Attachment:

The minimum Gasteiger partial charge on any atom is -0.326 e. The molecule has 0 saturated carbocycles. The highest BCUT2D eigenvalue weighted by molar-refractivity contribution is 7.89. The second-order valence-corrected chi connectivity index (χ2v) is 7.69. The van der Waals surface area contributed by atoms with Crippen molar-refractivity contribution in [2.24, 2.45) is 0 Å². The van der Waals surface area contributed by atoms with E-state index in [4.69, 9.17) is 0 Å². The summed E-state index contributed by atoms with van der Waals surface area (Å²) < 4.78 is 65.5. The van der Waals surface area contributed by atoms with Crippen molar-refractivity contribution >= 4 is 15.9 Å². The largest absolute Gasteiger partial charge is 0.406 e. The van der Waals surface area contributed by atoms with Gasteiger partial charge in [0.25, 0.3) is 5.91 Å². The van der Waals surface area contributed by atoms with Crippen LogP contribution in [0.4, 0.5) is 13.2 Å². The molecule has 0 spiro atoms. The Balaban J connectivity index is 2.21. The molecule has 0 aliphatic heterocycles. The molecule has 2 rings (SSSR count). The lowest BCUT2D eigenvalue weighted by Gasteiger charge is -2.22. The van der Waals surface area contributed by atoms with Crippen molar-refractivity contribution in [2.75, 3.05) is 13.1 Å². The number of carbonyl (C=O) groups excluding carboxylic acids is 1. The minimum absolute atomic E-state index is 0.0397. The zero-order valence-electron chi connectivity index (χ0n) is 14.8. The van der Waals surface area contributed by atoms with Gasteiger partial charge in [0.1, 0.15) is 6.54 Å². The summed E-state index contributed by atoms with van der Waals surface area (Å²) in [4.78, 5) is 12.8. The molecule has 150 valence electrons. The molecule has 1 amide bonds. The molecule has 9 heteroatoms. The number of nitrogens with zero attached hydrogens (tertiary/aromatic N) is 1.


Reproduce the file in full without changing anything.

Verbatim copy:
The minimum Gasteiger partial charge on any atom is -0.326 e. The molecule has 0 saturated carbocycles. The highest BCUT2D eigenvalue weighted by molar-refractivity contribution is 7.89. The second-order valence-corrected chi connectivity index (χ2v) is 7.69. The van der Waals surface area contributed by atoms with Crippen molar-refractivity contribution in [2.24, 2.45) is 0 Å². The van der Waals surface area contributed by atoms with E-state index in [4.69, 9.17) is 0 Å². The summed E-state index contributed by atoms with van der Waals surface area (Å²) < 4.78 is 65.5. The van der Waals surface area contributed by atoms with Crippen molar-refractivity contribution >= 4 is 15.9 Å². The largest absolute Gasteiger partial charge is 0.406 e. The van der Waals surface area contributed by atoms with Gasteiger partial charge in [0.25, 0.3) is 5.91 Å². The van der Waals surface area contributed by atoms with Crippen LogP contribution in [0.4, 0.5) is 13.2 Å². The molecule has 0 spiro atoms. The Balaban J connectivity index is 2.21. The molecule has 0 aliphatic heterocycles. The molecule has 2 rings (SSSR count). The lowest BCUT2D eigenvalue weighted by Gasteiger charge is -2.22. The van der Waals surface area contributed by atoms with Crippen molar-refractivity contribution in [2.75, 3.05) is 13.1 Å². The number of carbonyl (C=O) groups excluding carboxylic acids is 1. The minimum absolute atomic E-state index is 0.0397. The zero-order valence-electron chi connectivity index (χ0n) is 14.8. The van der Waals surface area contributed by atoms with Gasteiger partial charge in [0.1, 0.15) is 6.54 Å². The summed E-state index contributed by atoms with van der Waals surface area (Å²) in [4.78, 5) is 12.8. The molecule has 150 valence electrons. The molecule has 1 amide bonds. The molecule has 9 heteroatoms. The number of nitrogens with zero attached hydrogens (tertiary/aromatic N) is 1.